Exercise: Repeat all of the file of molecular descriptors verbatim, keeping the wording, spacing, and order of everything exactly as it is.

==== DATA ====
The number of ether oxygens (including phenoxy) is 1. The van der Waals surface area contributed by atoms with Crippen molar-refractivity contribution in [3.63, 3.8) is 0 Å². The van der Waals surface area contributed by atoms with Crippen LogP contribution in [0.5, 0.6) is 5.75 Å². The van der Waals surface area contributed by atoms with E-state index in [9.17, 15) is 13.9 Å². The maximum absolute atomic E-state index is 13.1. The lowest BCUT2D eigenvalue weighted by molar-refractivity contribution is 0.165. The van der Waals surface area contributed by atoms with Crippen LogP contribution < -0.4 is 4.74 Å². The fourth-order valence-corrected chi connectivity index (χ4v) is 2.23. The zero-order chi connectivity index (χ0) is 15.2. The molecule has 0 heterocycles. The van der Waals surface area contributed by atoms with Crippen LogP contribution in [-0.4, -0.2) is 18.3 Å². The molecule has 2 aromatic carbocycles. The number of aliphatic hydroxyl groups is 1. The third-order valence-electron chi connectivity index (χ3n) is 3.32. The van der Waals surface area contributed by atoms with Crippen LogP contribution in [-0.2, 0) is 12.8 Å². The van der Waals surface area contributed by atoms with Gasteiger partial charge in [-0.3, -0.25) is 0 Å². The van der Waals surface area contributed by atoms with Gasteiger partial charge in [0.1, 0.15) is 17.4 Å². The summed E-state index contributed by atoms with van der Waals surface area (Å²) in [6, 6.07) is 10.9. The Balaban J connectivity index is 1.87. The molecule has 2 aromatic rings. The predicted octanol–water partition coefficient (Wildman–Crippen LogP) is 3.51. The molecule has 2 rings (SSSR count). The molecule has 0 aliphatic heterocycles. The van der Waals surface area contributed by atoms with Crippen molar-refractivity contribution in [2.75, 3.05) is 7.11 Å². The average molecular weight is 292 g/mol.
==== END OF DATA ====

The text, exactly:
The number of ether oxygens (including phenoxy) is 1. The van der Waals surface area contributed by atoms with Crippen molar-refractivity contribution in [3.63, 3.8) is 0 Å². The van der Waals surface area contributed by atoms with Crippen LogP contribution in [0.5, 0.6) is 5.75 Å². The van der Waals surface area contributed by atoms with E-state index in [9.17, 15) is 13.9 Å². The maximum absolute atomic E-state index is 13.1. The lowest BCUT2D eigenvalue weighted by molar-refractivity contribution is 0.165. The van der Waals surface area contributed by atoms with Crippen LogP contribution < -0.4 is 4.74 Å². The fourth-order valence-corrected chi connectivity index (χ4v) is 2.23. The zero-order chi connectivity index (χ0) is 15.2. The molecule has 0 heterocycles. The van der Waals surface area contributed by atoms with Crippen LogP contribution in [-0.4, -0.2) is 18.3 Å². The molecule has 2 aromatic carbocycles. The number of aliphatic hydroxyl groups is 1. The third-order valence-electron chi connectivity index (χ3n) is 3.32. The van der Waals surface area contributed by atoms with Crippen LogP contribution in [-0.2, 0) is 12.8 Å². The van der Waals surface area contributed by atoms with Gasteiger partial charge in [-0.3, -0.25) is 0 Å². The van der Waals surface area contributed by atoms with Gasteiger partial charge in [0.1, 0.15) is 17.4 Å². The summed E-state index contributed by atoms with van der Waals surface area (Å²) in [6, 6.07) is 10.9. The Balaban J connectivity index is 1.87. The molecule has 2 aromatic rings. The predicted octanol–water partition coefficient (Wildman–Crippen LogP) is 3.51. The molecule has 2 rings (SSSR count). The molecule has 0 aliphatic heterocycles. The van der Waals surface area contributed by atoms with Crippen molar-refractivity contribution in [2.75, 3.05) is 7.11 Å². The average molecular weight is 292 g/mol.